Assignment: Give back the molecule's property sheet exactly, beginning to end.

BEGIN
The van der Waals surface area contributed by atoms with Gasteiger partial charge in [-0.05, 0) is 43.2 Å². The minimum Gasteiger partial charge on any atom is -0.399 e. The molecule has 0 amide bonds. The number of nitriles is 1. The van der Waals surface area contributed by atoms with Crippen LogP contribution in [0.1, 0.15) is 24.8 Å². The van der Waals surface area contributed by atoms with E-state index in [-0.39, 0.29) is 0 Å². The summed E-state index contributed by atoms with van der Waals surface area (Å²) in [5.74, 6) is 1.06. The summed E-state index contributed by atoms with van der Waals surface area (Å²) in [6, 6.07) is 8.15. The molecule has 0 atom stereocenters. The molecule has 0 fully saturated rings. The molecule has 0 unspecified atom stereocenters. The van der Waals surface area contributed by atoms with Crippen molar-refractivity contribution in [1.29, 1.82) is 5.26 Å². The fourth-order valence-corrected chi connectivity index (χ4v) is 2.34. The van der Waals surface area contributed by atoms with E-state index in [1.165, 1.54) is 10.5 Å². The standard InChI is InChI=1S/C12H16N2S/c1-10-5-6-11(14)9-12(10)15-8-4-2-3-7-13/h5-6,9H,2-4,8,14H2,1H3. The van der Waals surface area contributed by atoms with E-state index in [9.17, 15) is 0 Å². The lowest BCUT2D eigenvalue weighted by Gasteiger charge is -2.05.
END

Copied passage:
The van der Waals surface area contributed by atoms with Gasteiger partial charge in [-0.05, 0) is 43.2 Å². The minimum Gasteiger partial charge on any atom is -0.399 e. The molecule has 0 amide bonds. The number of nitriles is 1. The van der Waals surface area contributed by atoms with Crippen LogP contribution in [0.1, 0.15) is 24.8 Å². The van der Waals surface area contributed by atoms with E-state index in [-0.39, 0.29) is 0 Å². The summed E-state index contributed by atoms with van der Waals surface area (Å²) in [5.74, 6) is 1.06. The summed E-state index contributed by atoms with van der Waals surface area (Å²) in [6, 6.07) is 8.15. The molecule has 0 atom stereocenters. The molecule has 0 fully saturated rings. The molecule has 0 unspecified atom stereocenters. The van der Waals surface area contributed by atoms with Crippen molar-refractivity contribution in [1.29, 1.82) is 5.26 Å². The fourth-order valence-corrected chi connectivity index (χ4v) is 2.34. The van der Waals surface area contributed by atoms with E-state index in [1.165, 1.54) is 10.5 Å². The standard InChI is InChI=1S/C12H16N2S/c1-10-5-6-11(14)9-12(10)15-8-4-2-3-7-13/h5-6,9H,2-4,8,14H2,1H3. The van der Waals surface area contributed by atoms with E-state index in [9.17, 15) is 0 Å². The lowest BCUT2D eigenvalue weighted by Gasteiger charge is -2.05.